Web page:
The post-box looked nervous. Mr Pennant-Cord didn’t think post-boxes were capable of expressing unease, but the post-box before him looked far from at ease.

“Who are they…?”

They come at night. When the darkness hides their faces. When the children sleep. They come in armies, in swarms. They come with one thing in mind, and only leave once they are satisfied. They come for blood. They come with blades and arrows and teeth and claws and venom and malice. They have no mercy. Not for the sick. Not for the old. Not for the young. They do not discriminate. They take babies from mothers’ breasts, and grandmothers from deathbeds. They come, they tear, they shred and rip, they spill, they ignore the screams and the pain, they feast on flesh and marrow, and then, as the sun rises, they melt away like the cries of the dead.

“Ah. That would lower estate value, yes.”

* * *

The last of the light slipped behind the sweeping mountains that framed the horizon. The emerald green fields looked blue in the darkness, and the wind rushing across them gave them the texture of an ocean. Cheerful buds of light began to appear all along the streets of the mushroom village. They fluttered about, all colours of the rainbow. They clustered on flowering shrubs, and were chased by wide-eyed and slightly phosphorescent possums. Mr Pennant-Cord had been strolling in the cool evening air, and had not seen a single person.

“I find it remarkable,” he said to himself, “that not a soul is wandering these delightful streets and taking in these marvellous sights.”

Not a soul? No, no souls. Souls are something we lack. Delicious souls. Intangible, beautiful souls. Oh, how we hunger. Oh, how we yearn for souls.

And the lights went out.

Mr Pennant-Cord was suddenly hot and sweating. Moisture dripped down his pale forehead.

The smell of a soul! A dripping, sugary soul! Gather, brethren! Smell this soul! It is rich and crumbly and matured to perfection! This is the soul we need, brothers. Breathe it in. We must devour.

We must devour!

Mr Pennant-Cord felt as though he was on fire. The heat closed in around him, the burning started to eat through his tweed jacket. The round man did not notice his vision fading. Everything was already black and empty. It made no difference that the new darkness was inside his head. As invisible fire licked his skin, he let out a cry and fell.

* * *

Rather strangely, he fell into a comfortably furnished and gently lit room. The walls were made of soil, and tiny glittering lights were suspended from wiry tree roots that peeked through the ceiling. His vision was restored, and the burning was extinguished.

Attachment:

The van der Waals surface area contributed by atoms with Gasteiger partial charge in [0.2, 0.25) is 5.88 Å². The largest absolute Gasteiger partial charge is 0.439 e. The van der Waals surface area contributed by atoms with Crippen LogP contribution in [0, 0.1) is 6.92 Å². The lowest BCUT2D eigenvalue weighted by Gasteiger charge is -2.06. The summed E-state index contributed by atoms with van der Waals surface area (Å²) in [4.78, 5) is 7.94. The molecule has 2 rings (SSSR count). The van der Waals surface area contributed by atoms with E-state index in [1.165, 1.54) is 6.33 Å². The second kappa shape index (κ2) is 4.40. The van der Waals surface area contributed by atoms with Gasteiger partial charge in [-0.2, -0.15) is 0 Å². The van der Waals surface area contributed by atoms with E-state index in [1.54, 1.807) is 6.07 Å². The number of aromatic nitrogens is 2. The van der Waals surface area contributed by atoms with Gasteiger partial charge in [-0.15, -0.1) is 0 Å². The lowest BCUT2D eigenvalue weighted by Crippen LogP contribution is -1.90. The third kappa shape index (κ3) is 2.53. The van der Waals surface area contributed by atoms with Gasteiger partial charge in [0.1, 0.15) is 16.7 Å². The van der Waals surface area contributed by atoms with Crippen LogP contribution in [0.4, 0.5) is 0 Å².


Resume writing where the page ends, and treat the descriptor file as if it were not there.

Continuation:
“You will soon learn, young man, that fools who stray above ground after dark don’t live to watch the sunrise.”

Mr Pennant-Cord looked for the source of the reprimand, and was astounded to find the speaker was not a post-box. Sitting in a pristine, marigold-coloured armchair was a man who looked no younger than a hundred and two. His face matched the ceiling; brown and gnarled, and dotted with white, hairy protrusions that resembled mushrooms. In this old man’s left hand was a knobbly stick, and in his right, a long string that hung from the ceiling. The string was tied to a metal latch that appeared to hold a trapdoor shut. It was through this trapdoor that Mr Pennant-Cord suspected he had made his less than graceful entry into the quaint room.

“I am sorry,” he said, meeting the old man’s little, watery eyes. “I meant no harm. I was simply taking an evening stroll…”

The old man laughed. It sounded like trees creaking and leaves rustling.
“You meant us no harm? A marshmallow like you means us no harm. I am so very relieved!”

And the wheezing laugh continued.

“I beg your pardon, sir. While I am grateful that you saved me from the heat above ground, I find your manner entirely uncivil.” Mr Pennant-Cord sniffed, and drew a handkerchief from his jacket pocket. He dabbed lightly at his sweaty forehead until the old man saw fit to stop his laughter.

“Very well. What would you do in order to convey a civil manner?” The old man smiled wryly and tapped his knobbly stick on his knee.

“If I were you, I would introduce myself and explain why I lived underground.” Mr Pennant-Cord noticed a pitcher of water on a small table near one of the earthy walls, and added, “I might also offer my guest refreshments.”

With a slight roll of his eyes, the old man tapped his knobbly stick against the pitcher. “Help yourself. My name is Heru Wyrm. I am living underground because I feel it is preferable to dying above ground. Civil enough for you, you pasty idiot?”

“Quite, thank you.” Mr Pennant-Cord said over his glass of water. “I am Melville Pennant-Cord, and could I ask you to elaborate on your reasons for living underground?”

Heru Wyrm stood up with surprisingly little difficulty for a man of his age. His knobbly stick seemed to be for hitting things, rather than for leaning on.

“Follow.”